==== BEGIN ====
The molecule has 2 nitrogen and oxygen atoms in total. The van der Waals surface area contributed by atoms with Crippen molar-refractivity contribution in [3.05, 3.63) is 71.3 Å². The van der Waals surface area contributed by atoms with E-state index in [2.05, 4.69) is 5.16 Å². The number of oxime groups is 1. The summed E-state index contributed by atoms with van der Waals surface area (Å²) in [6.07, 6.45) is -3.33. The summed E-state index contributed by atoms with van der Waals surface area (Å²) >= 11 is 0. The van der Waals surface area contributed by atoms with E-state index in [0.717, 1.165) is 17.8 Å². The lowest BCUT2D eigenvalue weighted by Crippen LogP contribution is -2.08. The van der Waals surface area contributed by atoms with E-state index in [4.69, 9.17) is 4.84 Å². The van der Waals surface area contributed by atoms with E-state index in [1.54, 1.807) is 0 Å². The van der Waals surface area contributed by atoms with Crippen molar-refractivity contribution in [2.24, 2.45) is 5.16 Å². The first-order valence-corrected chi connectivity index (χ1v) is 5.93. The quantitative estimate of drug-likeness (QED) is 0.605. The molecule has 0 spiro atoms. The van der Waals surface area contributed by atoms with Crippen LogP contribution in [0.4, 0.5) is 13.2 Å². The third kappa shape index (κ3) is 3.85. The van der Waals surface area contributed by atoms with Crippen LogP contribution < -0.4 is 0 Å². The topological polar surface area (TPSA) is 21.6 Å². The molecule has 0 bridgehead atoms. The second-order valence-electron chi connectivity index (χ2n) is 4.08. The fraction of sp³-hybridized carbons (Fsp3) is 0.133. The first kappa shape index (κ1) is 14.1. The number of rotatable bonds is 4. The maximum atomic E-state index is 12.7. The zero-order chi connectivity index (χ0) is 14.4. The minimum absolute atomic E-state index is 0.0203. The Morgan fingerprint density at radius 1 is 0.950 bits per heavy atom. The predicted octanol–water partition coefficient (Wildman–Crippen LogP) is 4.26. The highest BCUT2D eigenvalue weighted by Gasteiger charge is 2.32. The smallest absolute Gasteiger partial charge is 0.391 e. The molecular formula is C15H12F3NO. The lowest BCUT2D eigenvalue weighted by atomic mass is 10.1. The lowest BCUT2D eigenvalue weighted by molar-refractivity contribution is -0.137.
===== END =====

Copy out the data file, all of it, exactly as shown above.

The molecule has 2 nitrogen and oxygen atoms in total. The van der Waals surface area contributed by atoms with Crippen molar-refractivity contribution in [3.05, 3.63) is 71.3 Å². The van der Waals surface area contributed by atoms with E-state index in [2.05, 4.69) is 5.16 Å². The number of oxime groups is 1. The summed E-state index contributed by atoms with van der Waals surface area (Å²) in [6.07, 6.45) is -3.33. The summed E-state index contributed by atoms with van der Waals surface area (Å²) >= 11 is 0. The van der Waals surface area contributed by atoms with E-state index in [0.717, 1.165) is 17.8 Å². The lowest BCUT2D eigenvalue weighted by Crippen LogP contribution is -2.08. The van der Waals surface area contributed by atoms with E-state index in [4.69, 9.17) is 4.84 Å². The van der Waals surface area contributed by atoms with E-state index in [1.54, 1.807) is 0 Å². The van der Waals surface area contributed by atoms with Crippen molar-refractivity contribution in [2.24, 2.45) is 5.16 Å². The first-order valence-corrected chi connectivity index (χ1v) is 5.93. The quantitative estimate of drug-likeness (QED) is 0.605. The molecule has 0 spiro atoms. The van der Waals surface area contributed by atoms with Crippen LogP contribution in [0.4, 0.5) is 13.2 Å². The third kappa shape index (κ3) is 3.85. The van der Waals surface area contributed by atoms with Crippen LogP contribution < -0.4 is 0 Å². The topological polar surface area (TPSA) is 21.6 Å². The molecule has 0 bridgehead atoms. The second-order valence-electron chi connectivity index (χ2n) is 4.08. The fraction of sp³-hybridized carbons (Fsp3) is 0.133. The first kappa shape index (κ1) is 14.1. The number of rotatable bonds is 4. The maximum atomic E-state index is 12.7. The zero-order chi connectivity index (χ0) is 14.4. The minimum absolute atomic E-state index is 0.0203. The Morgan fingerprint density at radius 1 is 0.950 bits per heavy atom. The predicted octanol–water partition coefficient (Wildman–Crippen LogP) is 4.26. The highest BCUT2D eigenvalue weighted by Gasteiger charge is 2.32. The smallest absolute Gasteiger partial charge is 0.391 e. The molecular formula is C15H12F3NO. The lowest BCUT2D eigenvalue weighted by atomic mass is 10.1. The lowest BCUT2D eigenvalue weighted by molar-refractivity contribution is -0.137.